“In Delhi, I was more of a ‘V’ player,” he says. “I didn’t want to get out, or my father would send me home. Only after I came to Trivandrum [Thiruvananthapuram] I started playing all these shots.” He demonstrates with his hands a leg side whip presumably from off stump and a steer behind point.
Sanju found the freedom to play those shots when he arrived at the Thiruvananthapuram Medical College ground as an 11 year old, and came under the wing of Biju George, who had been coaching there since 2000.
Biju is 49 but he is still slim and wiry, with no hint of grey in his hair or in his thick moustache. The only sign of all the years he has spent on the coaching circuit among other roles, he has served as a talent scout for Kolkata Knight Riders, fielding coach for India Under 19, and head coach of the Kuwait national team is the relative size of his forearms. He lines them up against each other and you realise the right forearm is significantly bigger.
“Before the Champions League [in 2013], he had to play Mumbai Indians and Mitchell Johnson,” says Biju. “So he was thinking, ‘What to do, how to get that sort of speed?’ Obviously nobody here will be that quick. We had the concrete [pitch], we put a coir matting on top of it, stretched it out, and poured water. Then we put these flex board sheets, plastic sheets, on top of that. And guys were bowling from 18 yards with the hard synthetic ball.
“It was flying. He was getting hit, then he was playing. When he went there, he could handle Mitchell Johnson with absolute ease. So you try anything with him, he is ready. Not like, ‘Sir, I’ll get hit, IPL is coming up.'”
Raiphi Gomez has a mediocre first class record as a seam bowling allrounder but he has always had the potential to play outlandishly explosive innings. In 2010 he smashed an unbeaten 88 off 29 balls for Kerala in a 50 over match against Hyderabad. He hit five sixes and a four in the final over of the innings.
Among the senior players who took him under their wing when he first arrived at Biju’s academy, Sanju is closest to Gomez. He even began supporting Barcelona because Gomez is a fan.
“Before each and every match I call him, discuss the conditions, how I can prepare,” Sanju says. “He really knows my character very clearly, he knows my game really clearly, he is like my big brother.”
Sanju picks out a six he hit against Knight Riders’ left arm spinner Iqbal Abdulla in 2013. “Raiphi bhai said Kolkata has a pretty slow wicket, so if you can wait for him [Abdulla] and aim over midwicket, you can hit him,” Sanju says. “So I hit a six there.”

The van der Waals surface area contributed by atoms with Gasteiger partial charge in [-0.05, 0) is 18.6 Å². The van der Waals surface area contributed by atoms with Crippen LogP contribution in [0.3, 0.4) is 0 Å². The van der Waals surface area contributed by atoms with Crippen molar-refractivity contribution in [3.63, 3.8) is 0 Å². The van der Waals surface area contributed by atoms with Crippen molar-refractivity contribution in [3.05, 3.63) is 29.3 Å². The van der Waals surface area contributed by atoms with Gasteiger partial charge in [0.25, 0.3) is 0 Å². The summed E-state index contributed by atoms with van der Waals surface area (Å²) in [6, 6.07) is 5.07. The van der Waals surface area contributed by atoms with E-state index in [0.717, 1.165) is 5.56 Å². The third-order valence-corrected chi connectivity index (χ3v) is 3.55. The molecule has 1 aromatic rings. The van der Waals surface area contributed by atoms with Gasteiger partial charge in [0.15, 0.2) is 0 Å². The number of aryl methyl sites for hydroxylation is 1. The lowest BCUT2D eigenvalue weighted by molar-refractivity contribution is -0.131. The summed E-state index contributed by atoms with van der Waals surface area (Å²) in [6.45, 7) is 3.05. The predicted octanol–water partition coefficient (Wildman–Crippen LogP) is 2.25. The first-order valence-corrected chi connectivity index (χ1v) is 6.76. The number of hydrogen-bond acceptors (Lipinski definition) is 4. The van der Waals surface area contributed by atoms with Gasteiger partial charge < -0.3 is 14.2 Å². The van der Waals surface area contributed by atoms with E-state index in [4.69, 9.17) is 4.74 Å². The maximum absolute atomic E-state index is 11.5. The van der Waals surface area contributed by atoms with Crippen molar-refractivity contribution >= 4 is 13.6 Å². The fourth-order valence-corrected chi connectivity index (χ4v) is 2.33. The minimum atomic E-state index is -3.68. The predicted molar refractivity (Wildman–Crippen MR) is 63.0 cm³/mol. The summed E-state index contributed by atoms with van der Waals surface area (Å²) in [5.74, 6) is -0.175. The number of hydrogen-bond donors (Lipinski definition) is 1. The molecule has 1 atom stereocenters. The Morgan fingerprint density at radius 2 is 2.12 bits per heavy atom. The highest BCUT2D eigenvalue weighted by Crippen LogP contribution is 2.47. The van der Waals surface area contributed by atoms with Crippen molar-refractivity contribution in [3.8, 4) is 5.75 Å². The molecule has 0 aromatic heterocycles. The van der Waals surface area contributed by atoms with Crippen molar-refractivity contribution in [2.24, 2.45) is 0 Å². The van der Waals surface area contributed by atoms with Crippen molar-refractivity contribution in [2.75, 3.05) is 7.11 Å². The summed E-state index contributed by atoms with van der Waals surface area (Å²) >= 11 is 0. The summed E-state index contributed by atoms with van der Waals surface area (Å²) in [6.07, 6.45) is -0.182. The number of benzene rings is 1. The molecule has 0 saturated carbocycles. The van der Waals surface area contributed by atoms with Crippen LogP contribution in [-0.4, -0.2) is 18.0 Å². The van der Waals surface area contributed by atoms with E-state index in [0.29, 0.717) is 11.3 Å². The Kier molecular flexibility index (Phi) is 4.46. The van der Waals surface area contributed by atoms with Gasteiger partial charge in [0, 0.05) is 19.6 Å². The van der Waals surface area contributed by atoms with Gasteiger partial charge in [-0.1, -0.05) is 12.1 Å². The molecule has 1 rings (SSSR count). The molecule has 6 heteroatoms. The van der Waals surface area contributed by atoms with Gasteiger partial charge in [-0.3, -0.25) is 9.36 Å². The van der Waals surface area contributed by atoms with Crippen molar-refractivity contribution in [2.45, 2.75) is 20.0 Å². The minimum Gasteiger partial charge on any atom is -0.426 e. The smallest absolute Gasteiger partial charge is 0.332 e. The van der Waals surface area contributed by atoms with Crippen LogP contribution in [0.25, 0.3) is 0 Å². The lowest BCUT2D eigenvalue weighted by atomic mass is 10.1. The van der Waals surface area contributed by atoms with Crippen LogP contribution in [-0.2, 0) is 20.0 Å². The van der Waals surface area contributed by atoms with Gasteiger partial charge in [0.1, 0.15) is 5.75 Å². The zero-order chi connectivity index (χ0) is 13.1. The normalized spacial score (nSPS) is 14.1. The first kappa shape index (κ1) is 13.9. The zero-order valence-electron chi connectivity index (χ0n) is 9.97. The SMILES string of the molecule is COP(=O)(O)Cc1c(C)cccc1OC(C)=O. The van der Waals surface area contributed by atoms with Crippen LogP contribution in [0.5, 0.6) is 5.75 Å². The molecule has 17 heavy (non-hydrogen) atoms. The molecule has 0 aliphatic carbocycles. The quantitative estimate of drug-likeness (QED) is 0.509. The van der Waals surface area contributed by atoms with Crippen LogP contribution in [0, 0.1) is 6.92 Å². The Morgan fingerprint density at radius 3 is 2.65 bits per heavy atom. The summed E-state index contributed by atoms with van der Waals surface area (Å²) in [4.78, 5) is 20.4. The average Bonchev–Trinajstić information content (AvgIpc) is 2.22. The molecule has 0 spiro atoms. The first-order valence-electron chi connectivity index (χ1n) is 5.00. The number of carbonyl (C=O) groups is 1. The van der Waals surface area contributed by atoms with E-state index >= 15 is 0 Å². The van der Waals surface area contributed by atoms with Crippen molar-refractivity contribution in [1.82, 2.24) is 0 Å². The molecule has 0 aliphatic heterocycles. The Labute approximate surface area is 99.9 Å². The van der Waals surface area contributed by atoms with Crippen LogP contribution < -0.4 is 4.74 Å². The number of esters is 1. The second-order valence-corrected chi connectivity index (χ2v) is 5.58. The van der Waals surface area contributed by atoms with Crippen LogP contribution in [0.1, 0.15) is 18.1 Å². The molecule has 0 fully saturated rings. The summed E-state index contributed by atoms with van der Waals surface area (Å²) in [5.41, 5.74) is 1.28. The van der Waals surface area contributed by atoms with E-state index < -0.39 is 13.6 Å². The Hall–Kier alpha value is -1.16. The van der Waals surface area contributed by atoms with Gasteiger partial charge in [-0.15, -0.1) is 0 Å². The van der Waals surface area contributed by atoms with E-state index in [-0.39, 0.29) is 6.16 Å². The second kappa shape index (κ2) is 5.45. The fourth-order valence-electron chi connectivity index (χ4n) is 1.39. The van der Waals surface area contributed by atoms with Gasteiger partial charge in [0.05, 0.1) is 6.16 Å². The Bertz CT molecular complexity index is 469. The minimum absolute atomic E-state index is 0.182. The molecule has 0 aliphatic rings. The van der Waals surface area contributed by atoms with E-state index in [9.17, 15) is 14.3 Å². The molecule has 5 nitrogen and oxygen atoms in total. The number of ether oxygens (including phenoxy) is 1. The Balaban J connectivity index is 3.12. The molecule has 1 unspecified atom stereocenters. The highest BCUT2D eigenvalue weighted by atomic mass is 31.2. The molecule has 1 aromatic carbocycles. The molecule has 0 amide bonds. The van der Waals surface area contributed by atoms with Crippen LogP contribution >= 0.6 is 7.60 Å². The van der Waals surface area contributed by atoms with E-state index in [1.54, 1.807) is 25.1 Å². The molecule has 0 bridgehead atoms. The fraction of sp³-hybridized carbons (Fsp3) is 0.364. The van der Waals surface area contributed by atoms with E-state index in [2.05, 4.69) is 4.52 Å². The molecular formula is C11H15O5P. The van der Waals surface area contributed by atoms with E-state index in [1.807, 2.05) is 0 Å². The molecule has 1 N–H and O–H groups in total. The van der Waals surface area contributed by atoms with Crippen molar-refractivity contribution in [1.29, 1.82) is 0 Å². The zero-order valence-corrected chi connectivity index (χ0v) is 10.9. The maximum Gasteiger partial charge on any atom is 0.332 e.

Watch the shot now. On air, Harsha Bhogle’s first reaction is a chuckle that gives way to a fully articulated “Ha ha!” Then he picks up the key quality of the shot. “He just sat on the back foot, waited for the ball, and waited and waited. he’s deposited it waaaay over midwicket.”
Sanju struck 22 sixes in 23 IPL innings before the start of this edition and while that is a pretty good rate of six hitting, it is the quality of his shots that makes you sit up. There is a video containing all 17 he hit in the 2014 season, and it makes for an exhilarating watch. Here is Sanju, 19, flat batting L Balaji over long off and launching Murali Kartik inside out over extra cover. Ben Hilfenhaus bowls a slower ball and Sanju clears his front leg a fraction and smacks him over wide long on. Dale Steyn comes steaming in and Sanju simply extends his arms through a straight drive, left elbow high, and lifts the ball back over his head. It travels 81 metres.
Apart from the shot against Kartik, where he has skated smoothly away from his stumps to create room, Sanju has made no premeditated movements. Always his head is still. A chest high short ball from Siddarth Kaul ends up in the stands behind long off, and the broadcaster cuts to a square on replay. From that angle, you get the best view of Sanju’s backlift, with his arms in a classical diamond shape, his wrists cocked, his head still, and his weight evenly distributed but ready to shift onto the front foot.
It is an utterly orthodox position, and he ends up playing a shot that can only be described as a down the line topspin forehand. It is a ridiculous shot, and he has made it look simple a quality that has excited seasoned watchers of the game. Writing on ESPNcricinfo after the 2013 IPL season, Bhogle picked Sanju as one of his three players for the future.
That cover drive came in a run chase against Pune Warriors in Sanju’s fourth IPL match. He had walked in with Royals needing 29 from 17. The shot came off the first ball he faced, off the back foot, off Wayne Parnell. He got on top of the bounce off a fairly decent delivery fourth stump, back of a length and hit it between mid off and extra cover. Sanju made 10 off six. Royals won with a ball to spare.
In Tellicherry, against Services, Sanju cannot be contained, and by the time he has got to double figures he has already hit two fours, a whip wide of mid on, against an off stump ball, and a square drive. At lunch he is 32 not out. To the second ball after resumption he jumps out of his crease to hit left arm spinner Saurabh Kumar over the top. He doesn’t quite reach the pitch and skews the ball high, but the cover fielder can’t latch on.